How to trim cases
Trimming cases is an important step in the reloading process to ensure consistent overall length and reliable chambering of the reloaded rounds. Nearly every reloading equipment manufacturer makes tools that can be used to help. Here are the steps to trim a cartridge case:
- Inspect the cases: Before trimming, carefully examine each cartridge case for signs of damage or excessive wear. Discard any cases that show cracks, splits, or other defects.
- Measure the overall length: Use a caliper or a case length gauge to measure the overall length of the cartridge case. This measurement will determine whether trimming is necessary.
- Determine the trim length: Consult a reloading manual or reliable data source to find the recommended trim length for the specific cartridge you are reloading. This trim length ensures the case fits properly in the firearm chamber.
- Set up the case trimming tool: Most case trimmers consist of a cutter and a pilot. The pilot centers the case in the trimmer and controls the length of the cut. Select the appropriate pilot size for your cartridge and install it in the trimmer according to the manufacturer's instructions.
- Trimming cases: Insert a case into the trimming tool, ensuring it is properly aligned with the pilot. Use the handle or power mechanism of the trimmer to cut away the excess length of the case. Follow the manufacturer's instructions for the specific trimmer you are using.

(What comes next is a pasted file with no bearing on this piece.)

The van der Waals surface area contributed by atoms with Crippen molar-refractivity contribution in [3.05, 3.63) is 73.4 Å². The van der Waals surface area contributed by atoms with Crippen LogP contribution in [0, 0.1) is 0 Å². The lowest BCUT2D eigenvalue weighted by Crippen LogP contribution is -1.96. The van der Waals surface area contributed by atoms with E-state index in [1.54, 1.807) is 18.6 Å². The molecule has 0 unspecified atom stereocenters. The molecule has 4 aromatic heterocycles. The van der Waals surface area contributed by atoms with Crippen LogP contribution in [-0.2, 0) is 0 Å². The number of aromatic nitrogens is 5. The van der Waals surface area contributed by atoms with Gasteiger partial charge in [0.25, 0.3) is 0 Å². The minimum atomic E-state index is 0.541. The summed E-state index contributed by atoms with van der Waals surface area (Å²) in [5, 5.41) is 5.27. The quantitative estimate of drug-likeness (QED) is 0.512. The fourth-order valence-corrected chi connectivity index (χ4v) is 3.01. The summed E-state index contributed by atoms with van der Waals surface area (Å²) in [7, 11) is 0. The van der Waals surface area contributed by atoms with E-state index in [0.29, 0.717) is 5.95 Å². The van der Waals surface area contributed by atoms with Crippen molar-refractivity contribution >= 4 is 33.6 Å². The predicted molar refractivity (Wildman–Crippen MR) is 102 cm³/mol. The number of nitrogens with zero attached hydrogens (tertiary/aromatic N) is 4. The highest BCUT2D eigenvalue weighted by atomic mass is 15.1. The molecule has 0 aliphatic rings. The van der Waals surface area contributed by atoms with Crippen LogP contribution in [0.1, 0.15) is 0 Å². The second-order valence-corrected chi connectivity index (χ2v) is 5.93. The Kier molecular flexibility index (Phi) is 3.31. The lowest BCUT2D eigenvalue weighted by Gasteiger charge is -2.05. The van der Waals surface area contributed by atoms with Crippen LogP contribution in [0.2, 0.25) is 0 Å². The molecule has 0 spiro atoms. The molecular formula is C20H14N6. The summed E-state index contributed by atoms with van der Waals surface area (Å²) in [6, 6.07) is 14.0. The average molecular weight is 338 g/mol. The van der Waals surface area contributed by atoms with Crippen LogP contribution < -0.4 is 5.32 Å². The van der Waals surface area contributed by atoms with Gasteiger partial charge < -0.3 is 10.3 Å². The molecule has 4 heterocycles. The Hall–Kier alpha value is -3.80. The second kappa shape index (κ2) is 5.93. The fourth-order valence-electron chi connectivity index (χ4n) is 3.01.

- Deburr and chamfer the case mouth: After you trim cases, the case mouth may have sharp edges. Use a deburring tool or chamfering tool to remove any burrs or sharpness from the inside and outside of the case mouth. This step prevents damage to the bullet during seating.
- Measure the final length: Once you have trimmed and deburred the case, measure the overall length again to confirm that it falls within the recommended range for your cartridge.
You need to trim cases for a few reasons:
- Ensuring consistent overall length: Over time, as cartridges are fired and resized, the brass case can stretch. Trim cases to remove the excess length and bring each case to a uniform length. Consistent overall length is important for reliable chambering of the round and consistent bullet seating depth.
- Preventing chambering issues: If a cartridge case becomes too long, it may not properly fit into the firearm chamber. Trimming ensures that the case is within the specified length range, allowing it to seat correctly and prevent malfunctions or dangerous chambering issues.
- Maximizing accuracy: Consistent overall length of the cartridge cases contributes to consistent bullet seating depth. When the bullet is seated at a consistent depth, it engages the rifling in the barrel consistently, which can improve accuracy.
By following the proper steps and trimming cases as needed, reloaders can ensure safe and reliable ammunition for their firearms. Remember to always consult reputable reloading manuals such as those from Lee, Hornady, Nosler, and Lyman and follow all safety precautions when reloading ammunition.
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